This way of eating was not sustainable. I never got full from eating, and again, I felt terrible all the time.
Looking at New Options
After about six months of eating a plant-based diet, I decided to look at new options and take health matters fully into my own hands.
I found a local MD that didn't conform to the mainstream medical system. He comprehensively checked blood markers from homocysteine, thyroid, testosterone, and even the presence of mold in my body. The results were not good.
My testosterone was non-existent. Remember, I'm in my late 30s around this time. This doctor was very concerned about the low WBC count. Many other things were also completely out-of-whack with my blood work.
This alternative MD also asked me to provide a full list of all the things I ate on a daily basis. He was not in agreement with my primary physician in that eliminating meat was a good idea. He recommended a full elimination diet, then reintroducing foods to see how they affect me.
I was finally starting to see clarity and was very grateful to have a comprehensive look into my health. Why isn't this common practice with all doctors?
Finding the Carnivore Diet
While researching and learning more about an elimination diet, I started to stumble on topics such as the "lion diet," keto lifestyles, paleo eating, and many other articles in this space.
I became fascinated by personal stories (and the growing research) on the many ailments people all over the world were getting cured of -- things like rheumatoid arthritis and a litany of auto-immune issues, seizures, diabetes, and mental health issues such as anxiety and depression.
Could this way of eating be the answer to all my health issues?
I started to devour books on the subject.
The Carnivore Code by Dr. Paul Saladino is the first book I studied. It's packed with science and research -- everything from how our ancestors lived, how plants have mainly toxins, the chemical "warfare" that goes on in our bodies, myths of health needs such as fiber, and the many nutrients we simply can't get through a plant-based diet. The Carnivore Code has become my go-to book on all things diet-related.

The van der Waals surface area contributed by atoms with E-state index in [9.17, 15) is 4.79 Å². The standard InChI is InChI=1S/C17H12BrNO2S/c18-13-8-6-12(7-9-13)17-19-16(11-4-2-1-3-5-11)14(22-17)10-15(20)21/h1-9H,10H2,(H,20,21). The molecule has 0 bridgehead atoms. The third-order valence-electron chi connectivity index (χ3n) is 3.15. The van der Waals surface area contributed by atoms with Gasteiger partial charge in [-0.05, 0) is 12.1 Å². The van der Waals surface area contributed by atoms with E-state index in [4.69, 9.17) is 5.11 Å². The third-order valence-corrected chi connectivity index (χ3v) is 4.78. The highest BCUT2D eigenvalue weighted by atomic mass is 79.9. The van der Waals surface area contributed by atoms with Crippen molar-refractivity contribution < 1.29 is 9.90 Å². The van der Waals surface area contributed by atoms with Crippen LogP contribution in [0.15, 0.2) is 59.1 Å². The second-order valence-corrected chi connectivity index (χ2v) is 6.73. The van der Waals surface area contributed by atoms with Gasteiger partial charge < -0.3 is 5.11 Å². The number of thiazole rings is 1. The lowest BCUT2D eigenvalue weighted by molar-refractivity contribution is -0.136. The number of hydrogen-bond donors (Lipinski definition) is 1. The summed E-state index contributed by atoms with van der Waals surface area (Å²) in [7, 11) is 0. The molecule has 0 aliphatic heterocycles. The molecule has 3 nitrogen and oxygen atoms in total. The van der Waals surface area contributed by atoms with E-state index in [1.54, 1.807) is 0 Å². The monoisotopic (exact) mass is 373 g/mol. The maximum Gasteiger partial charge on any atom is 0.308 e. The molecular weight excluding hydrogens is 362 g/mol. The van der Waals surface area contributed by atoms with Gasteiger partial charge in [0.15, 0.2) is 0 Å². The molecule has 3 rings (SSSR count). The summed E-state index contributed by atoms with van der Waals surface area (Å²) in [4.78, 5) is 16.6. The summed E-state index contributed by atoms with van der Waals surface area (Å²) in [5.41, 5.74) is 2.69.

Another great book is The Carnivore Diet by Dr. Shawn Baker. It's easier to "digest" (see what I did there), but it still has incredible information on a carnivore lifestyle.
There are so many other MDs and people promoting an animal-based eating lifestyle. There's Mikhaila Peterson, who discusses the "lion diet" and has highly engaging and phenomenal content on her Instagram and YouTube channels. Brian Sanders gets into the many benefits of a Sapien diet. Even Joe Rogan has supported the carnivore diet on his podcast.
This segment of health is growing exponentially, and the positive effects on sustainable agriculture. And, if you think eating meat is harming animals, take a look at CarnivoreisVegan on Instagram -- I love that account!
My Final Thoughts?
At the time of writing this article, it has been roughly three years since switching to a predominantly animal-based diet. My health, workouts, relationships, stress levels, and so much more have positively increased.
The anxiety I experienced has vanished. My blood work is completely normal. My gym workouts are on fire. Oh, and my testosterone is through the roof!
If you know deep in your gut something is wrong with your body, I encourage you to listen to your body and explore a similar route. I mix some berries, avocados, and other fruits, but I'll never go back to listening to "experts" in nutrition and medical recommendations.
I'm not a doctor. Please do your own research and feel free to drop a comment below with your experiences in this way of eating or anything on your mind.
Tony Lee, MS, RD
Tony Lee, RD, MS, is a highly qualified and accomplished Registered Dietitian with a Master’s Degree in Nutrition Sciences from Arizona State University. Tony brings over two decades of experience in dietetics, specializing in sports nutrition. Interests include studying all aspects of wellness, fitness, genetics, and peak health performance.